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# Function (mathematics)

## Contents

The mathematical concept of a **function** (also called a **mapping** or **map**) expresses dependence between two quantities, one of which is given (the independent variable, argument of the function, or its "input") and the other (the dependent variable, value of the function, or "output") is uniquely defined by the input.

## The functional concept

A function consists of a mathematical rule and two sets, called the **domain** and the **range**. The rule maps each object in the domain to a corresponding object in the range. The object in the domain is called the **argument** to the function and the object in the range is called the **value** or **image** of the function. It is worth noting that a function always maps each argument to a *uniquely defined* value, so a function cannot give two different values for the same argument.

**Example.** Let *f* be the function which takes a triangle (in the plane) and returns its area. The domain of this function is the set of triangles, and the range is the set of positive real numbers (we are not interested in negative areas). Functions are often written with their argument enclosed in parentheses, so if *T* is a triangle with area 32, this relation might be written

which would be read out as *f of T equals 32*.

Often, functions describe relations between numbers, vectors or other mathematical objects. Examples of elementary functions include the sine function and the logarithmic function, which (denoting their argument as *x*) are written log(*x*) and sin(*x*) respectively. We shall define these functions and note some of their characteristics.

**Example.** Consider the equation . The *logarithm of x* is defined as the number *s* which satisfies the equation.

We note that log(*x*) is defined only for positive *x*, but takes on all real values.

**Example.** Consider a right-angled triangle in the plane. Given either of the non-right angles (which we call *x*), the *sine of x* equals the ratio between the side opposite to the angle and the side adjacent to it.

We see that sin(*x*) is defined for real numbers between, but not equal to either of, 0 and π/2 (or 0 and 90 degrees). These are the only angles which could appear in right-angled triangles. The function takes values between 0 and 1. It is possible, and desireable, to define the sine function for all real numbers, but this requires a more complex definition, see trigonometry.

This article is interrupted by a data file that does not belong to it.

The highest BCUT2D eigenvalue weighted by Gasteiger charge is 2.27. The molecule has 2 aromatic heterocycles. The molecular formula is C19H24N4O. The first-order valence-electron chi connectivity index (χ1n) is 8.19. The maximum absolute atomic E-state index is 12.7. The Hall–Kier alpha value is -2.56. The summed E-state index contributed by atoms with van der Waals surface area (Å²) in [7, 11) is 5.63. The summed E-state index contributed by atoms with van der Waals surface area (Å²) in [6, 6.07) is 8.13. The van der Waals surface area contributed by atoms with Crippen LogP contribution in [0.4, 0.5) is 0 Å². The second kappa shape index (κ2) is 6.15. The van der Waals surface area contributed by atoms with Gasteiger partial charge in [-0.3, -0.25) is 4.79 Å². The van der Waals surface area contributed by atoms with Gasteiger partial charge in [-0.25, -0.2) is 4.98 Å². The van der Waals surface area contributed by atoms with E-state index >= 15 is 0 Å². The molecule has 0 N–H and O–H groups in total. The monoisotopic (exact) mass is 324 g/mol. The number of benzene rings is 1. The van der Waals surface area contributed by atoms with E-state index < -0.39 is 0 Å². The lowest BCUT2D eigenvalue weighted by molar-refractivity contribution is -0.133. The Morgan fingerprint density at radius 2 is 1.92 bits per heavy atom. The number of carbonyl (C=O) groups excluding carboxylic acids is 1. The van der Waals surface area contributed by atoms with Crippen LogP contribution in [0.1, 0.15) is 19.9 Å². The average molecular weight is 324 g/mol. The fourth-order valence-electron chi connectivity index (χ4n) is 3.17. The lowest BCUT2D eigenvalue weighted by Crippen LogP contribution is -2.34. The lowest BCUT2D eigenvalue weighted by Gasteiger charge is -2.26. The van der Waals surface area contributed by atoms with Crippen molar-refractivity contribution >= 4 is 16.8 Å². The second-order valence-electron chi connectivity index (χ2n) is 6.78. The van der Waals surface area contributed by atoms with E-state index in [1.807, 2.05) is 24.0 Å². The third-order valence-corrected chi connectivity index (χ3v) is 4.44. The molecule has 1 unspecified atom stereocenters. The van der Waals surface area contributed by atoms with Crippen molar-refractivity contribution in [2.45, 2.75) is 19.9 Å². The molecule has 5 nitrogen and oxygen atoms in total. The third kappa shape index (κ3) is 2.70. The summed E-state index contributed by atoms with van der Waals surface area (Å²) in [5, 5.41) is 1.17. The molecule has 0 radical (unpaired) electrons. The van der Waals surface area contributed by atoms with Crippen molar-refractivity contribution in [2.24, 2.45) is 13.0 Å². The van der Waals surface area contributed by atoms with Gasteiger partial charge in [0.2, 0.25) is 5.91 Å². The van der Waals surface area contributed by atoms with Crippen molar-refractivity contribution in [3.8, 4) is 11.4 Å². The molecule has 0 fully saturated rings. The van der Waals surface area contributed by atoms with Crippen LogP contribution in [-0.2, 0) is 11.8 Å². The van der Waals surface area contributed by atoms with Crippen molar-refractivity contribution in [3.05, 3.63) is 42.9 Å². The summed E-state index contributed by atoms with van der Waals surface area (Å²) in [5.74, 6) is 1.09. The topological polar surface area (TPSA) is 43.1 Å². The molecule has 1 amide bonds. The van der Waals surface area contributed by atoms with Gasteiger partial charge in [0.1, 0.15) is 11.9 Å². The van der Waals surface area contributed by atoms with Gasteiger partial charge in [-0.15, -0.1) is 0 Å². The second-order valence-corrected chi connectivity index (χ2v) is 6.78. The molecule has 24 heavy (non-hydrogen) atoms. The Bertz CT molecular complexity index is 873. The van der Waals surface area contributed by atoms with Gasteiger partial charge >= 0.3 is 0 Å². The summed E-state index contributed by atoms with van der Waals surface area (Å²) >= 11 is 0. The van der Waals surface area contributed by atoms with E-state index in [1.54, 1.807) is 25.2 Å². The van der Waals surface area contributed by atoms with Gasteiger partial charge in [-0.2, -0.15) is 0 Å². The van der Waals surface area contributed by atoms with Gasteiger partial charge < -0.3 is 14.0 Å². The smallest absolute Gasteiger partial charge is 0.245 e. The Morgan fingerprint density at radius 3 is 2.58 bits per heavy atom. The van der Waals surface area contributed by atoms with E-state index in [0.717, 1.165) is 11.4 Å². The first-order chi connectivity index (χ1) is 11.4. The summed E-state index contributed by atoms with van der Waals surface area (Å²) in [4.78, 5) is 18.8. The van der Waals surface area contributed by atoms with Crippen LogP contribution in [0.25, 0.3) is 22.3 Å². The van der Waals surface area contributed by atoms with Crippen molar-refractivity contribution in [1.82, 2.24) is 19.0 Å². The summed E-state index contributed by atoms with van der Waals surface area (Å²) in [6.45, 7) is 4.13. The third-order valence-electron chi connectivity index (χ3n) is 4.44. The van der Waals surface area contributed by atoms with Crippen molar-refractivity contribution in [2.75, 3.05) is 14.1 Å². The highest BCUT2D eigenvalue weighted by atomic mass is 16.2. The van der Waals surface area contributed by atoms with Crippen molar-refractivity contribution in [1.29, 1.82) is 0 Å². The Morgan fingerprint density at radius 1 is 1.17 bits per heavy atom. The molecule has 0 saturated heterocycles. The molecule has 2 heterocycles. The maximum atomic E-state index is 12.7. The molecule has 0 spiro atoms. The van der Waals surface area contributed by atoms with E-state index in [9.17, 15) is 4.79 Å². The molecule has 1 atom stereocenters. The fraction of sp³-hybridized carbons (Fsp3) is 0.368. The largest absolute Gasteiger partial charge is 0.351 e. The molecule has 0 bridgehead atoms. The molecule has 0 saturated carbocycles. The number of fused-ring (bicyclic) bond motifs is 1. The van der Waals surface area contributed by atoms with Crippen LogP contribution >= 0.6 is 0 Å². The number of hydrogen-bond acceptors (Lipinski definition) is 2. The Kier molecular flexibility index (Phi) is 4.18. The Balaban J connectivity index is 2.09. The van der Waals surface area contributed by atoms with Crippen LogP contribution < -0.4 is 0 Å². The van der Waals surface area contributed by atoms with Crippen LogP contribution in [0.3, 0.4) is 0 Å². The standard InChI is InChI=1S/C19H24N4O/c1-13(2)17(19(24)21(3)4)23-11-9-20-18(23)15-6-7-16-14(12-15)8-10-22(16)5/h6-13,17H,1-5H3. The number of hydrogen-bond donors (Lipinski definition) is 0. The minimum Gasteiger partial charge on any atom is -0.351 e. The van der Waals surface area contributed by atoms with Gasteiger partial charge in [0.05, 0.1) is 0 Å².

One important concept in mathematics is function composition: if *z* is a function of *y* and *y* is a function of *x*, then *z* is a function of *x*. This can be described informally by saying that the composite function is obtained by using the output of the first function as the input of the second one. This feature of functions distinguishes them from other mathematical constructs, such as numbers or figures.

In most mathematical fields, the terms *operator*, *operation*, and *transformation* are synonymous with function. However, in some contexts they may have a more specialized meaning. In particular, they often apply to functions whose inputs and outputs are elements of the same set. For example, we speak of linear operators on a vector space, which are linear transformations from the vector space into itself.

## Properties of real-valued functions

Functions of one real variable may have several interesting properties, that allow mathematicians to use practical techniques to analyse them. Many of these properties are also meaningful with respect to complex functions and functions of several variables.

### Continuity

A function is said to be **continuous at a point** if its value is equal to its limit in that point. This requirement can be written:

When drawing a function graph with pen and paper, a continuous function is one that is drawn without lifting the pen from the paper.

## History

### Birth and infancy of the idea

Some tables compiled by ancient Babylonians may be treated now as tables of some functions. Also, some arguments of ancient Greeks may be treated now as integration of some functions. Thus, in ancient times some functions were used (implicitly). However, they were not recognized as special cases of a general notion.

Further progress was made in the 14th century. Two "schools of natural philosophy", at Oxford (William Heytesbury, Richard Swineshead) and Paris (Nicole Oresme), trying to investigate natural phenomena mathematically, came to the idea that laws of nature should be formulated as functional relations between physical quantities. The concept of function was born, including a curve as a graph of a function of one variable, and a surface — for two variables. However, the new concept was not yet widely exploited either in mathematics or in its applications. Linear functions were well understood, but nonlinear functions remained intractable, except for few isolated marginal cases.

The name "function" was assigned to the new concept later, in 1698, by Johann Bernoulli and Gottfried Leibniz, and published by Bernoulli in 1718.

### Power series

The sum of the geometric series

was calculated by Archimedes, but only for *x*=1/4, since only this value was needed, and of course not written in this form, since algebraic notation appeared only in the 16th century. New wonderful formulas with infinite sums were discovered (and repeatedly rediscovered) in the 14–17 centuries: for arctangent,

(Madhava of Sangamagramma, around 1400; James Gregory, 1671); for logarithm,

(Nicholas Mercator, 1668); and many others (Isaac Barrow, Isaac Newton, Gottfried Leibniz, ...) Nonlinear functions, desperately needed for the study of motion (Johannes Kepler, Galileo Galilei) and geometry (Pierre Fermat, René Descartes), became tractable via such infinite sums now called power series.^{[1]}

Newton understood by analysis the investigation of equations by means of infinite series. In other words, Newton's basic discovery was that everything had to be expanded in infinite series.